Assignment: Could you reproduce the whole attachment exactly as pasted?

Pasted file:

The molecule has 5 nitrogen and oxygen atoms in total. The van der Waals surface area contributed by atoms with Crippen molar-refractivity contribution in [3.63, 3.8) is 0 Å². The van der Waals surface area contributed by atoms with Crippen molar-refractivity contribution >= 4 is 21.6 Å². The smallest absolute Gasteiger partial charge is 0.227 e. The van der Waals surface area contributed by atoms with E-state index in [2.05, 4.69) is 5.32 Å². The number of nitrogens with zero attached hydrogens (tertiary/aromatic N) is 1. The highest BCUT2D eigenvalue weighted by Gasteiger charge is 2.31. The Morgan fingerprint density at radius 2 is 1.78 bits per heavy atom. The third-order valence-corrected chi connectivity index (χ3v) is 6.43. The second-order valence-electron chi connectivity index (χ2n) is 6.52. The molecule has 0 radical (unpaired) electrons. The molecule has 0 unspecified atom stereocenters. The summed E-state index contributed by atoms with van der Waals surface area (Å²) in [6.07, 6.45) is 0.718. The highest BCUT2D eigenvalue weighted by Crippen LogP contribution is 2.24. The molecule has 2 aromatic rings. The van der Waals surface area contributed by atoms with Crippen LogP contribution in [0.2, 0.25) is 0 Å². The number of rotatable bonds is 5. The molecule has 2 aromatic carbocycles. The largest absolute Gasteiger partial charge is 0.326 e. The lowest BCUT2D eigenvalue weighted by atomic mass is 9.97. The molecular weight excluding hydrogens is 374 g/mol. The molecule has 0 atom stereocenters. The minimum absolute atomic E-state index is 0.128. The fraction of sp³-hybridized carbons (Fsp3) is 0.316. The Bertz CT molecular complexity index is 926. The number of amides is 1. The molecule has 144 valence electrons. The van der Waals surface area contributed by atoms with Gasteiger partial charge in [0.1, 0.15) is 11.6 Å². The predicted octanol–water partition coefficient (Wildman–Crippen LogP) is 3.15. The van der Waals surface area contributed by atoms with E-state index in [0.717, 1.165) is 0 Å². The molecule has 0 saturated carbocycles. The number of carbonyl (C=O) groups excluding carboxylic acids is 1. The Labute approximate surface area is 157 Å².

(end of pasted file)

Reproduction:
The molecule has 5 nitrogen and oxygen atoms in total. The van der Waals surface area contributed by atoms with Crippen molar-refractivity contribution in [3.63, 3.8) is 0 Å². The van der Waals surface area contributed by atoms with Crippen molar-refractivity contribution >= 4 is 21.6 Å². The smallest absolute Gasteiger partial charge is 0.227 e. The van der Waals surface area contributed by atoms with E-state index in [2.05, 4.69) is 5.32 Å². The number of nitrogens with zero attached hydrogens (tertiary/aromatic N) is 1. The highest BCUT2D eigenvalue weighted by Gasteiger charge is 2.31. The Morgan fingerprint density at radius 2 is 1.78 bits per heavy atom. The third-order valence-corrected chi connectivity index (χ3v) is 6.43. The second-order valence-electron chi connectivity index (χ2n) is 6.52. The molecule has 0 radical (unpaired) electrons. The molecule has 0 unspecified atom stereocenters. The summed E-state index contributed by atoms with van der Waals surface area (Å²) in [6.07, 6.45) is 0.718. The highest BCUT2D eigenvalue weighted by Crippen LogP contribution is 2.24. The molecule has 2 aromatic rings. The van der Waals surface area contributed by atoms with Crippen LogP contribution in [0.2, 0.25) is 0 Å². The number of rotatable bonds is 5. The molecule has 2 aromatic carbocycles. The largest absolute Gasteiger partial charge is 0.326 e. The lowest BCUT2D eigenvalue weighted by atomic mass is 9.97. The molecular weight excluding hydrogens is 374 g/mol. The molecule has 0 atom stereocenters. The minimum absolute atomic E-state index is 0.128. The fraction of sp³-hybridized carbons (Fsp3) is 0.316. The Bertz CT molecular complexity index is 926. The number of amides is 1. The molecule has 144 valence electrons. The van der Waals surface area contributed by atoms with Gasteiger partial charge in [0.1, 0.15) is 11.6 Å². The predicted octanol–water partition coefficient (Wildman–Crippen LogP) is 3.15. The van der Waals surface area contributed by atoms with E-state index in [0.717, 1.165) is 0 Å². The molecule has 0 saturated carbocycles. The number of carbonyl (C=O) groups excluding carboxylic acids is 1. The Labute approximate surface area is 157 Å².